Firstly let’s look at one end of the continuum. The ‘Egotistical Coach’ They are easy to spot. It’s all about them. Chasing trophies; chasing the best players; swapping out players who don’t meet their expectations; telling anyone who is willing to listen how good their team is. As Reed Maltbie would say the ‘joystick coach’ continually giving instruction. They do it for themselves, not the team. Don’t get me wrong there have been a few exceptions. I know a few who have created successful teams (in terms of trophy winning) but have built the teams with humility and selflessness.

In these times of instant gratification, ego is well fed and lives in comfortable surroundings. However, just like many forms of gratification it is empty, artificial and poisonous.

So at the other end of the continuum where ego has been silenced, we see the good traits in a coach removed of his ego. Truly great coaches do not need external assurance. They look internally and I don’t think how good I am but think what can I do better. In my experience, the ones who I have the most respect for were self-aware, diligent and humble. The saying ‘Think Big, Act small’ was their mantra. They knew the road to development was a long one but taking one small step at a time without any self-promotion was the path to greatness.

Finally, the ego blinds us by building ourselves up with fantastic stories of how good we are. Guaranteed it will be same ego and self-delusion that will be your downfall.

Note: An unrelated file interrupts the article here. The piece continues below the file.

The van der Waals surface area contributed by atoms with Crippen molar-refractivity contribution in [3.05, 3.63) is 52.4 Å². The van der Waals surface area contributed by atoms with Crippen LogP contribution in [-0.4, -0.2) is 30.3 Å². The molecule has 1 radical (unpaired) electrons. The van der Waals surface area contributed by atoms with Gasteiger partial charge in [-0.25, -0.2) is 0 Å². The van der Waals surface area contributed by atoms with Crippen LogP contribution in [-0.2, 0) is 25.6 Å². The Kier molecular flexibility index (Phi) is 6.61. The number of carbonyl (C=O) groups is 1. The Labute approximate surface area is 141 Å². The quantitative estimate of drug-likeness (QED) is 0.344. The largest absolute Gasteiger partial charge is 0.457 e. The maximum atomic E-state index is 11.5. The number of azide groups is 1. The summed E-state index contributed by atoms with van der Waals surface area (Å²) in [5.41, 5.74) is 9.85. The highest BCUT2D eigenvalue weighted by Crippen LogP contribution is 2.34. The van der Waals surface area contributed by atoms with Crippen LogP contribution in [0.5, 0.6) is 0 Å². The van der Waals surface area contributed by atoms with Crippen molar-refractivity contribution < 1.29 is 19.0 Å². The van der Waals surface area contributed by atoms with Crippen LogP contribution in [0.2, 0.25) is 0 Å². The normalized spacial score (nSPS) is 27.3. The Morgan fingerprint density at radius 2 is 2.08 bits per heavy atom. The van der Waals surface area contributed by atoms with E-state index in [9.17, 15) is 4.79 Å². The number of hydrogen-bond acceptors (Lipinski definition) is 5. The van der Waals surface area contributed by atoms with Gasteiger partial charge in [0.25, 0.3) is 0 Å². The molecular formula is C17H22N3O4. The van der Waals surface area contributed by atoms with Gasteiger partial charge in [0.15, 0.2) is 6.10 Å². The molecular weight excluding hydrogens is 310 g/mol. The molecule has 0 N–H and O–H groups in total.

I’ll finish with my coaching hero and the most ego-less coach I know. John Wooden, voted the No’1 coach of all-time was seen at a basketball game at 93 years old taking notes. He was still intent on learning at such an age. No ego in any shape or form. We must learn from the greats. We must prevent ego finding a place in ourselves as it will only undermine your true self.

Ego is an opponent we can beat.

Ego is the Opponent

Community Is The Answer


Margaret (Meg) Wheatley famously said “Whatever the problem, community is the answer”. In the present time where we have had the shocking scenes from the Grenfell Tower fire; the General Election; Brexit; terrorist attacks; Trump as POTUS it is safe to say we are living in crazy times. We have seen that the authorities (or the establishment) are maybe not the ones to be leading us in this uncertain world. They have fooled us all into a way of thinking that has used the ‘Corporation’ to be king above all else. It uses authority, competition, power, profit, bureaucracy to produce a mechanistic world where the subordinates are controlled and people are moulded into self-centred, materialistic, money grabbers buying more and more stuff to generate the economy while at the same time trashing the planet.